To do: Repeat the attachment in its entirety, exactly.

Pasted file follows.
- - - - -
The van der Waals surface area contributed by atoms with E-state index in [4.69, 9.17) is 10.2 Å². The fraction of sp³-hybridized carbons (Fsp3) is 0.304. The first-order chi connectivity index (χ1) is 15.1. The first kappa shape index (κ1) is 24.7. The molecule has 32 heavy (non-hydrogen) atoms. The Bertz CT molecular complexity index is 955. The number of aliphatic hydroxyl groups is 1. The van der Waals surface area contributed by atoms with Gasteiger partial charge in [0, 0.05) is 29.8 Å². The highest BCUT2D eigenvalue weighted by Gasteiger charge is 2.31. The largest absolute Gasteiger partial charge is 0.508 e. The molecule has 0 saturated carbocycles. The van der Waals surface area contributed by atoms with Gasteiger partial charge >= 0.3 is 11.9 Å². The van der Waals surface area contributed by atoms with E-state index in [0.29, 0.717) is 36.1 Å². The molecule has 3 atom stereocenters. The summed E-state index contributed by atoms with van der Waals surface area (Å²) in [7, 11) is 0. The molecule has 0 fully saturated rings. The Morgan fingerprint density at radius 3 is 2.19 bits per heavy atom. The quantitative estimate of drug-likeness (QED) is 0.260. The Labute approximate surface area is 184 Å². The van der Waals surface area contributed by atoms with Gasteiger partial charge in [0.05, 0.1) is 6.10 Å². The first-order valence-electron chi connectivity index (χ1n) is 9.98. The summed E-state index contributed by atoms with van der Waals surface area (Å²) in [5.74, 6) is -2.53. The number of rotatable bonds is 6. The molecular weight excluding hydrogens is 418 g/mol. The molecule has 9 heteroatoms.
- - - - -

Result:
The van der Waals surface area contributed by atoms with E-state index in [4.69, 9.17) is 10.2 Å². The fraction of sp³-hybridized carbons (Fsp3) is 0.304. The first-order chi connectivity index (χ1) is 15.1. The first kappa shape index (κ1) is 24.7. The molecule has 32 heavy (non-hydrogen) atoms. The Bertz CT molecular complexity index is 955. The number of aliphatic hydroxyl groups is 1. The van der Waals surface area contributed by atoms with Gasteiger partial charge in [0, 0.05) is 29.8 Å². The highest BCUT2D eigenvalue weighted by Gasteiger charge is 2.31. The largest absolute Gasteiger partial charge is 0.508 e. The molecule has 0 saturated carbocycles. The van der Waals surface area contributed by atoms with Gasteiger partial charge >= 0.3 is 11.9 Å². The van der Waals surface area contributed by atoms with E-state index in [0.29, 0.717) is 36.1 Å². The molecule has 3 atom stereocenters. The summed E-state index contributed by atoms with van der Waals surface area (Å²) in [7, 11) is 0. The molecule has 0 fully saturated rings. The Morgan fingerprint density at radius 3 is 2.19 bits per heavy atom. The quantitative estimate of drug-likeness (QED) is 0.260. The Labute approximate surface area is 184 Å². The van der Waals surface area contributed by atoms with Gasteiger partial charge in [0.05, 0.1) is 6.10 Å². The first-order valence-electron chi connectivity index (χ1n) is 9.98. The summed E-state index contributed by atoms with van der Waals surface area (Å²) in [5.74, 6) is -2.53. The number of rotatable bonds is 6. The molecular weight excluding hydrogens is 418 g/mol. The molecule has 9 heteroatoms.